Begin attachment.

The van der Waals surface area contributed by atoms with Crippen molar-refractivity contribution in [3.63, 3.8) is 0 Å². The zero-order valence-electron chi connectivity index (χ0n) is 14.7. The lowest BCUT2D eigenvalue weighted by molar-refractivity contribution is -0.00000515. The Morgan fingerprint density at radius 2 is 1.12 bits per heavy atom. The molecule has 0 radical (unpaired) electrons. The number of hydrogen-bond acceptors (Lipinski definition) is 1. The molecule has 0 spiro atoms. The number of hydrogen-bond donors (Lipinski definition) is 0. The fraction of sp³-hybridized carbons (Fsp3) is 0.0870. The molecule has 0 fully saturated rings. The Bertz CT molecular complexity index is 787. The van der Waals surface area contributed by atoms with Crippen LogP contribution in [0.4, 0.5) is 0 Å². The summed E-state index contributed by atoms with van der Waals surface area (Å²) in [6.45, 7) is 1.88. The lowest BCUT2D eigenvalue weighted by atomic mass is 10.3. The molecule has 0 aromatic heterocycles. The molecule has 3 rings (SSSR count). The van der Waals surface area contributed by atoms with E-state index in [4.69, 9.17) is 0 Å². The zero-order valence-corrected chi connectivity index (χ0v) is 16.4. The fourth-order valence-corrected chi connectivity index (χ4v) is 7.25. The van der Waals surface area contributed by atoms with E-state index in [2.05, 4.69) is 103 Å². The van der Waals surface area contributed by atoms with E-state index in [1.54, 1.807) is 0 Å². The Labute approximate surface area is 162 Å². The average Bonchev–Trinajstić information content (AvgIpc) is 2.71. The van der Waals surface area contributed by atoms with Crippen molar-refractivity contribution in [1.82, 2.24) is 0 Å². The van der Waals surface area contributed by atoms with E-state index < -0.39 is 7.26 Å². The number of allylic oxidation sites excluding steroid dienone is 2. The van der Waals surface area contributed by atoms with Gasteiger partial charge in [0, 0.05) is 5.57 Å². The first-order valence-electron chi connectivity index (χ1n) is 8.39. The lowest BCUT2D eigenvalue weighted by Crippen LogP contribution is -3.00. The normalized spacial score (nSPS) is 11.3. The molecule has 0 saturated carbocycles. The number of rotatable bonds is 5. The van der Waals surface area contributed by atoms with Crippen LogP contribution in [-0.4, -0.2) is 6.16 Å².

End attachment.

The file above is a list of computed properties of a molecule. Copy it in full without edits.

The van der Waals surface area contributed by atoms with Crippen molar-refractivity contribution in [3.63, 3.8) is 0 Å². The zero-order valence-electron chi connectivity index (χ0n) is 14.7. The lowest BCUT2D eigenvalue weighted by molar-refractivity contribution is -0.00000515. The Morgan fingerprint density at radius 2 is 1.12 bits per heavy atom. The molecule has 0 radical (unpaired) electrons. The number of hydrogen-bond acceptors (Lipinski definition) is 1. The molecule has 0 spiro atoms. The number of hydrogen-bond donors (Lipinski definition) is 0. The fraction of sp³-hybridized carbons (Fsp3) is 0.0870. The molecule has 0 fully saturated rings. The Bertz CT molecular complexity index is 787. The van der Waals surface area contributed by atoms with Crippen LogP contribution in [0.4, 0.5) is 0 Å². The summed E-state index contributed by atoms with van der Waals surface area (Å²) in [6.45, 7) is 1.88. The lowest BCUT2D eigenvalue weighted by atomic mass is 10.3. The molecule has 0 aromatic heterocycles. The molecule has 3 rings (SSSR count). The van der Waals surface area contributed by atoms with E-state index in [4.69, 9.17) is 0 Å². The zero-order valence-corrected chi connectivity index (χ0v) is 16.4. The fourth-order valence-corrected chi connectivity index (χ4v) is 7.25. The van der Waals surface area contributed by atoms with E-state index in [2.05, 4.69) is 103 Å². The van der Waals surface area contributed by atoms with E-state index in [1.54, 1.807) is 0 Å². The Labute approximate surface area is 162 Å². The average Bonchev–Trinajstić information content (AvgIpc) is 2.71. The van der Waals surface area contributed by atoms with Crippen molar-refractivity contribution in [1.82, 2.24) is 0 Å². The van der Waals surface area contributed by atoms with E-state index < -0.39 is 7.26 Å². The number of allylic oxidation sites excluding steroid dienone is 2. The van der Waals surface area contributed by atoms with Gasteiger partial charge in [0, 0.05) is 5.57 Å². The first-order valence-electron chi connectivity index (χ1n) is 8.39. The lowest BCUT2D eigenvalue weighted by Crippen LogP contribution is -3.00. The normalized spacial score (nSPS) is 11.3. The molecule has 0 saturated carbocycles. The number of rotatable bonds is 5. The van der Waals surface area contributed by atoms with Crippen LogP contribution in [-0.4, -0.2) is 6.16 Å².